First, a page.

Lomography is the art of photography amateurs who capture life here and now, ignoring the traditional approaches to their trade
At first glance, lomography – the art of casual, constant and intuitive photography without much regard for quality and often even the result – may seem to be cut out for the lazy. The simple task of pressing a button, sometimes even without looking in the viewfinder, does not require any professional training or even understanding of photography basics. But lo and behold, today lomography is a trend attracting over one million people across the world who invest hours of time and creative, organizational, physical and mental efforts into their craft. Take a closer look at the movement and the activity of lomography societies in more than 70 countries and the numerous festivals, master classes, congresses and parties. Also consider that most lomography aficionados can develop photos at home and you will find that they are in fact neither lazy nor unprofessional. They may be relaxed and enthused, convention-free and carefree "professional amateurs" in hunting after what life is here and now.
T ALL STARTED ACCIDENTALLY
In 1984, LOMO, a Leningrad-based company, manufactured a simple portable analog camera – LOMO LC-A Compact Automat – for the benefit of the Soviet masses. This model is said to be a copy of a Japanese COSINA CX-2 which was presented to a deputy head of the Soviet Defense Industry Ministry at a photo fair in Cologne. Though this was something of a starting point, the real history of lomography began later when two Vienna students, Matthias Fiegl and Wolfgang Stranzinger, purchased a LOMO camera in Prague for US $12.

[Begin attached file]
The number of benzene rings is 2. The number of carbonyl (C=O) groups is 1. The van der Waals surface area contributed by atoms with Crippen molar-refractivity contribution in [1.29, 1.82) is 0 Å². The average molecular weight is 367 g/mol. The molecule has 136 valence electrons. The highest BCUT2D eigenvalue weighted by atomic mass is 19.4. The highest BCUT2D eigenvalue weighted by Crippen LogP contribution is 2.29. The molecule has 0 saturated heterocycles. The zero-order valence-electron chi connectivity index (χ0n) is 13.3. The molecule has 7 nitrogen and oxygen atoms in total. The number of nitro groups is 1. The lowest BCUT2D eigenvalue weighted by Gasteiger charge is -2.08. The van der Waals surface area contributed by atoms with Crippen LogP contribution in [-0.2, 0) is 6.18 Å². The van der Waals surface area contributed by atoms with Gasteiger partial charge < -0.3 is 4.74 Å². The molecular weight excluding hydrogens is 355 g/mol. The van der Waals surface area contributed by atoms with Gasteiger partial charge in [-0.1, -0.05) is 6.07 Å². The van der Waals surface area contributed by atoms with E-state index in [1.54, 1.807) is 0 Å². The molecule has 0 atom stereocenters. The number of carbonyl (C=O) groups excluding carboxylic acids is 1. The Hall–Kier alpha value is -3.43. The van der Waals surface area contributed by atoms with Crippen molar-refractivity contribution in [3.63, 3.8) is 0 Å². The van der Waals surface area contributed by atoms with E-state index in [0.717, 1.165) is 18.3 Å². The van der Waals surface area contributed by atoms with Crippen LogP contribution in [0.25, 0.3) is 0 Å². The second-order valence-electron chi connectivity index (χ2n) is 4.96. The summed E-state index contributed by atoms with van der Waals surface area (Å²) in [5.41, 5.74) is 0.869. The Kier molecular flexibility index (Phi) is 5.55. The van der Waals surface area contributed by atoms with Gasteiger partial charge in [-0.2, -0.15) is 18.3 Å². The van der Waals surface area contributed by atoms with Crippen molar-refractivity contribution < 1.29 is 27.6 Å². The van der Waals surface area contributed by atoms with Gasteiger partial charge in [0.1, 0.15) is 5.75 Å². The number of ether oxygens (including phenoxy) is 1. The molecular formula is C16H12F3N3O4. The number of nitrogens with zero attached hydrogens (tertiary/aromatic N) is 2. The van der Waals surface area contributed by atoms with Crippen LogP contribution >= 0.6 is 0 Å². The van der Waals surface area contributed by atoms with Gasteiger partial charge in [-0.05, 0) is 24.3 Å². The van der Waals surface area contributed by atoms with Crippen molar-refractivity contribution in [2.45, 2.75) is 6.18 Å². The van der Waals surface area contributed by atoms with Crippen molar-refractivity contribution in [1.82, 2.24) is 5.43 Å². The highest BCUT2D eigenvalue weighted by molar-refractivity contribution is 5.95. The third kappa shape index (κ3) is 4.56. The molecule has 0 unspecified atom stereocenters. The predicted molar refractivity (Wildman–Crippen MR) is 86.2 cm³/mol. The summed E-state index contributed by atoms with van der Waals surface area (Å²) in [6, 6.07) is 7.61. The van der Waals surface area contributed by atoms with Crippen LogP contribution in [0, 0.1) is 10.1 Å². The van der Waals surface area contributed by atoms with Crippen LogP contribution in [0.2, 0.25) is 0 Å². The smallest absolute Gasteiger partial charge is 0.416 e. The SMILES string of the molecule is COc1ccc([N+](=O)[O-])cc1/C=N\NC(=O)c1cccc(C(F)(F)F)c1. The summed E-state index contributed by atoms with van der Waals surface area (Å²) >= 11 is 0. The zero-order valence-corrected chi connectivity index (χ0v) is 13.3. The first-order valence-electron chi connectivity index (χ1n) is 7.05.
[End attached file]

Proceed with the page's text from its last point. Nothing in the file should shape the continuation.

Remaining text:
The two friends had a great time in the Czech capital as they took endless shots with their funny and already slightly outdated camera. They shot everything they saw without even trying to look into the viewfinder. Back in Vienna, they continued the fun on the roof of a student hospital. When they finally developed film and printed the photos, a new concept for contemporary photography revealed itself.
Strange and spontaneous, these photos with their surprising focus, often inadequate colors and flare spots created an impression of the moment and ordinary, diverse life being captured. The unexpected visual effects, which would be condemned as flaws by any orthodox professional, gave lomography claim to be a new vision of the world and photography and thus infused with postmodernist artistic value.
Stunned, the young men made a panel of their photos, popularized their idea among their friends and began to contact other LOMO users. Next they decided to exhibit the casual shots taken with their cameras. Naturally, the two students had no money for their project. So they registered an official organization and immediately applied to the Vienna municipal authorities for financial assistance. They received the funding, and lomography was born in 1991.